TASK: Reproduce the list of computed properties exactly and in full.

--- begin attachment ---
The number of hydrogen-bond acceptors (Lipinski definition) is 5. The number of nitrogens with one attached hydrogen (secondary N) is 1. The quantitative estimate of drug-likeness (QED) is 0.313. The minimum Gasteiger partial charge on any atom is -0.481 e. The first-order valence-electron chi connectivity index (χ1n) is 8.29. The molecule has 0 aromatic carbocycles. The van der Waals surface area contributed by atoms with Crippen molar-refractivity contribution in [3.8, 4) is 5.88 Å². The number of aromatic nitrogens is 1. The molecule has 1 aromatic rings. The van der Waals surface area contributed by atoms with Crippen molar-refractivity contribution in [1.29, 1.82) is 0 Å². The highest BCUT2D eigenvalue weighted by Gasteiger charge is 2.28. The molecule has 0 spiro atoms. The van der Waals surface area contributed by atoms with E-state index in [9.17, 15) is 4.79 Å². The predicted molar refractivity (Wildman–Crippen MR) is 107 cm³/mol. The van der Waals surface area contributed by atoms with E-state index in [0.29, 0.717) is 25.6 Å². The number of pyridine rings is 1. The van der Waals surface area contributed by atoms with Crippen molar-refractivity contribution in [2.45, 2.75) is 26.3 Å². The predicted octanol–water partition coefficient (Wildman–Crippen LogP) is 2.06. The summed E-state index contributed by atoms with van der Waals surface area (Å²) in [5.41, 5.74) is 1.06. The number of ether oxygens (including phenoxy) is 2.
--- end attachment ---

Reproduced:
The number of hydrogen-bond acceptors (Lipinski definition) is 5. The number of nitrogens with one attached hydrogen (secondary N) is 1. The quantitative estimate of drug-likeness (QED) is 0.313. The minimum Gasteiger partial charge on any atom is -0.481 e. The first-order valence-electron chi connectivity index (χ1n) is 8.29. The molecule has 0 aromatic carbocycles. The van der Waals surface area contributed by atoms with Crippen molar-refractivity contribution in [3.8, 4) is 5.88 Å². The number of aromatic nitrogens is 1. The molecule has 1 aromatic rings. The van der Waals surface area contributed by atoms with Crippen molar-refractivity contribution in [1.29, 1.82) is 0 Å². The highest BCUT2D eigenvalue weighted by Gasteiger charge is 2.28. The molecule has 0 spiro atoms. The van der Waals surface area contributed by atoms with E-state index in [9.17, 15) is 4.79 Å². The predicted molar refractivity (Wildman–Crippen MR) is 107 cm³/mol. The van der Waals surface area contributed by atoms with E-state index in [0.29, 0.717) is 25.6 Å². The number of pyridine rings is 1. The van der Waals surface area contributed by atoms with Crippen molar-refractivity contribution in [2.45, 2.75) is 26.3 Å². The predicted octanol–water partition coefficient (Wildman–Crippen LogP) is 2.06. The summed E-state index contributed by atoms with van der Waals surface area (Å²) in [5.41, 5.74) is 1.06. The number of ether oxygens (including phenoxy) is 2.